This software was also written by Esko Lyytinen and his son Öllie. It too is freeware.This written in Java so it can be run on any system that has Java installed on it. I have run this on Windows XP, Linux, Unix, and on an Apple iMac (Pentium).
Janalyzer is a lot more flexible than it’s ancestor, mAnalyzer. The user can control fft bin sizes, timing, rates of image scans, and data output.
Like mAnlayzer, JAnalyzer has a small footprint, the executable .jar file is only 118 kb in size.
I usually run JAnalyzer so it produces 3 FFT spectrograms. The first is a time compressed image that contains a full 24 hours in a single line. The image can store a week’s with of data in one image. I do this so I can see aurora, Es, lightening, and other sources of interference. Having a weekly time compressed image also aids in seeing weekly trends. The image below original size is 1043 x 680.
All echoes seen in the time compression are over dense echoes. Normal duration echos are not seen at this compression rate. A careful look shoes the long duration echoes in the first row which is August 9, 2010, start off rather spotty. As we approach the peak of the Perseids on the 13th we see more and more over dense echoes. The light gray blocks are created by man made noise, washer and dryers, microwave ovens, and arching AC lines during high winds.
The second FFT image is an image of the past 24 hours as seen below. This helps me easily spot overdense echoes that I might be able to correlate with the all-sky video camera. Original image size is 964×2750.
The image above shows many overdense, long duration echoes. It also shows the noisy periods as well. if you look carefully you’ll see an occasional carrier streaking across the pass band. Hint the last line of the image at 1200 UT. Hash marks are at 1 minute intervals. There are two lines per hour – the shorter line is the end of each hour.
The third FFT image is a fast scan. It usually scans at a rate of an image every three minutes. It can run faster so head echoes can be seen.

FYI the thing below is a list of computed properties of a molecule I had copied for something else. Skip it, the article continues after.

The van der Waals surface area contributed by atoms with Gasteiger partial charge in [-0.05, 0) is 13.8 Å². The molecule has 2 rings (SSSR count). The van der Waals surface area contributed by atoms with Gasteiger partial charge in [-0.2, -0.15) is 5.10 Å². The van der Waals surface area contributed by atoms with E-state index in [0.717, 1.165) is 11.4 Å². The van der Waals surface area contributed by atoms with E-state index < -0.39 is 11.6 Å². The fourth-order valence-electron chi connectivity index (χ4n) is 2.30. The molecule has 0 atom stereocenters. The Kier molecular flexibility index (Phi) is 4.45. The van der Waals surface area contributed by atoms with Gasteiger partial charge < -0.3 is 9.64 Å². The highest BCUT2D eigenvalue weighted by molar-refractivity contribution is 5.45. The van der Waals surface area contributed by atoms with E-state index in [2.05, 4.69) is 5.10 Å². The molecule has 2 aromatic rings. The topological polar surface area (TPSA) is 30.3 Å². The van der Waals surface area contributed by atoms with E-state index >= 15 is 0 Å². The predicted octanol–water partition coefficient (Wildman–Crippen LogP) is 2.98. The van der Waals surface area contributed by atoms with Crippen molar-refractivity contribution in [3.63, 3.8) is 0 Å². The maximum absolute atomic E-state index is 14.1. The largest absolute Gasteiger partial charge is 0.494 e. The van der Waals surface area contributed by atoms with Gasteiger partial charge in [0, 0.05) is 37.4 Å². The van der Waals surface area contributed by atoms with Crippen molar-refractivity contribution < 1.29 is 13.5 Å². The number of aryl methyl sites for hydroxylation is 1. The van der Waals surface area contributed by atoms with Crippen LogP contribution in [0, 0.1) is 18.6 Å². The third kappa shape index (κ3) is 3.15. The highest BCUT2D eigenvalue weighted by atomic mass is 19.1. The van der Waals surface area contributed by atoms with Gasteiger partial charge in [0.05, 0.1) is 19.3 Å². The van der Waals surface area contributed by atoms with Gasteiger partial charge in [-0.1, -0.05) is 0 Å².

(Reminder add fast scan image here).
A cursor over the start of an echo will show the frequency of the echo as well as it’s start time. Moving the cursor to the end of the echo shows the end time.
I have JAnalyzer set to generate 3 text files. One is a 10 minute file which is similar but not the same as the mdata file mentioned in the mAnalyzer section. It records four sets of power bins and the counts and duration of each bin. It also produces an hourly report much like it’s mAnalyzer counter part, mhdata. If my research problem requires it, I have the program write a line for every echo heard.
The individual raw echo file format is:
2010-03-03 14:20:37.487, 00003, 02.29745, 03.03210
2010-03-03 14:21:13.626, 00013, 02.61173, 03.79104
2010-03-03 14:22:17.924, 00042, 03.09038, 04.30555
2010-03-03 14:22:42.468, 00002, 01.22930, 01.31838
YYYY-MM-DD HH:MM:SS.sss Time stamp beginning of echo
Duration of echo (timing depends on fft buffer size) To determine duration count you divide buffer size by sample rate. I run several buffer sizes at 8000 samples per second. Buffers can be 256, 512, 1024, and so on. For example a one unit of duration recorded with a 1024 at 8000 samples per second = 0.128 of a second or 128 ms. And unit for a bin of 256 at 8000 samples/sec = 0.032 sec or 32 ms
Mean Audio power in log(2) (That is, the mean of the logarithmic values)
Maximum power in log(2)